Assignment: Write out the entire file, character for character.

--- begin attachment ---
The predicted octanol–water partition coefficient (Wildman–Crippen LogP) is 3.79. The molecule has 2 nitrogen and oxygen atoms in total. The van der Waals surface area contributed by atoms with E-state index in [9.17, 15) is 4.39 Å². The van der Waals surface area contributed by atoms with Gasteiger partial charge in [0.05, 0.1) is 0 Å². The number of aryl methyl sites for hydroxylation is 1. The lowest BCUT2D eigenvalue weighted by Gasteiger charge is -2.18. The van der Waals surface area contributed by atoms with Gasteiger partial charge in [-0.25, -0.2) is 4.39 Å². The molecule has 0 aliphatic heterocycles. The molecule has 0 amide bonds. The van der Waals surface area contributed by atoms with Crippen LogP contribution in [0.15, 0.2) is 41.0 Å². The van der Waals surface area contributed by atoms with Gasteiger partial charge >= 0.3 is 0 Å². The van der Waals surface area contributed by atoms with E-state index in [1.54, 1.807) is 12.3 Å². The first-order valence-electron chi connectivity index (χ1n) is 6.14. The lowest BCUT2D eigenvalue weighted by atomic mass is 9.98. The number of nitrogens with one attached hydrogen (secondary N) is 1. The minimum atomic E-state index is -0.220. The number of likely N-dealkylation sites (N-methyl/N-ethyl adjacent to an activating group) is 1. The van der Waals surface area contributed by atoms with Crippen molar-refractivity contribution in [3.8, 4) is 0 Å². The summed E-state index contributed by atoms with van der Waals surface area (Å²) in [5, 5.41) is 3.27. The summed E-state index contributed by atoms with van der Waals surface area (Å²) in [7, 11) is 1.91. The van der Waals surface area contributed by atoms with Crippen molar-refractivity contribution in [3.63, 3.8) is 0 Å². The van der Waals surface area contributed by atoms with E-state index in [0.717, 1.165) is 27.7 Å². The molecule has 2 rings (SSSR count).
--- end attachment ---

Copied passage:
The predicted octanol–water partition coefficient (Wildman–Crippen LogP) is 3.79. The molecule has 2 nitrogen and oxygen atoms in total. The van der Waals surface area contributed by atoms with E-state index in [9.17, 15) is 4.39 Å². The van der Waals surface area contributed by atoms with Gasteiger partial charge in [0.05, 0.1) is 0 Å². The number of aryl methyl sites for hydroxylation is 1. The lowest BCUT2D eigenvalue weighted by Gasteiger charge is -2.18. The van der Waals surface area contributed by atoms with Gasteiger partial charge in [-0.25, -0.2) is 4.39 Å². The molecule has 0 aliphatic heterocycles. The molecule has 0 amide bonds. The van der Waals surface area contributed by atoms with Crippen LogP contribution in [0.15, 0.2) is 41.0 Å². The van der Waals surface area contributed by atoms with Gasteiger partial charge >= 0.3 is 0 Å². The van der Waals surface area contributed by atoms with E-state index in [1.54, 1.807) is 12.3 Å². The first-order valence-electron chi connectivity index (χ1n) is 6.14. The lowest BCUT2D eigenvalue weighted by atomic mass is 9.98. The number of nitrogens with one attached hydrogen (secondary N) is 1. The minimum atomic E-state index is -0.220. The number of likely N-dealkylation sites (N-methyl/N-ethyl adjacent to an activating group) is 1. The van der Waals surface area contributed by atoms with Crippen molar-refractivity contribution in [3.8, 4) is 0 Å². The summed E-state index contributed by atoms with van der Waals surface area (Å²) in [5, 5.41) is 3.27. The summed E-state index contributed by atoms with van der Waals surface area (Å²) in [7, 11) is 1.91. The van der Waals surface area contributed by atoms with Crippen molar-refractivity contribution in [3.63, 3.8) is 0 Å². The van der Waals surface area contributed by atoms with E-state index in [0.717, 1.165) is 27.7 Å². The molecule has 2 rings (SSSR count).